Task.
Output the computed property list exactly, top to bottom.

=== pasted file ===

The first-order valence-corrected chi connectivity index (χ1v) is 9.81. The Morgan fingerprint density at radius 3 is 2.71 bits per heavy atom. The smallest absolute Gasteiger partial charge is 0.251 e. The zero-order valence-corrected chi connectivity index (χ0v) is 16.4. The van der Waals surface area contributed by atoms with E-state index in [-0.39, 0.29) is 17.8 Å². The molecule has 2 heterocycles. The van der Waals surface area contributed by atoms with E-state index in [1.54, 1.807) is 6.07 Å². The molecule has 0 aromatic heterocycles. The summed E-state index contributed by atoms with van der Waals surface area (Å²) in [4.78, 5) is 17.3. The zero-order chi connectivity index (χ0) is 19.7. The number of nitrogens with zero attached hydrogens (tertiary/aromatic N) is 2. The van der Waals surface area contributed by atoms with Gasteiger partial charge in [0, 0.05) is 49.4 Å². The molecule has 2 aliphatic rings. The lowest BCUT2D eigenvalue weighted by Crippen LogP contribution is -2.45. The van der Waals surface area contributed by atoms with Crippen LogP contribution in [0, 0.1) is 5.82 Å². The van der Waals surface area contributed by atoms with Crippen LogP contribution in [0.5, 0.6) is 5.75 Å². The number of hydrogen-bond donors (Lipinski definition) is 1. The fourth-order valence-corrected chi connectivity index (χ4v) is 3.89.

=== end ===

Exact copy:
The first-order valence-corrected chi connectivity index (χ1v) is 9.81. The Morgan fingerprint density at radius 3 is 2.71 bits per heavy atom. The smallest absolute Gasteiger partial charge is 0.251 e. The zero-order valence-corrected chi connectivity index (χ0v) is 16.4. The van der Waals surface area contributed by atoms with E-state index in [-0.39, 0.29) is 17.8 Å². The molecule has 2 heterocycles. The van der Waals surface area contributed by atoms with E-state index in [1.54, 1.807) is 6.07 Å². The molecule has 0 aromatic heterocycles. The summed E-state index contributed by atoms with van der Waals surface area (Å²) in [4.78, 5) is 17.3. The zero-order chi connectivity index (χ0) is 19.7. The number of nitrogens with zero attached hydrogens (tertiary/aromatic N) is 2. The van der Waals surface area contributed by atoms with Gasteiger partial charge in [0, 0.05) is 49.4 Å². The molecule has 2 aliphatic rings. The lowest BCUT2D eigenvalue weighted by Crippen LogP contribution is -2.45. The van der Waals surface area contributed by atoms with Crippen LogP contribution in [0, 0.1) is 5.82 Å². The van der Waals surface area contributed by atoms with Crippen LogP contribution in [0.5, 0.6) is 5.75 Å². The number of hydrogen-bond donors (Lipinski definition) is 1. The fourth-order valence-corrected chi connectivity index (χ4v) is 3.89.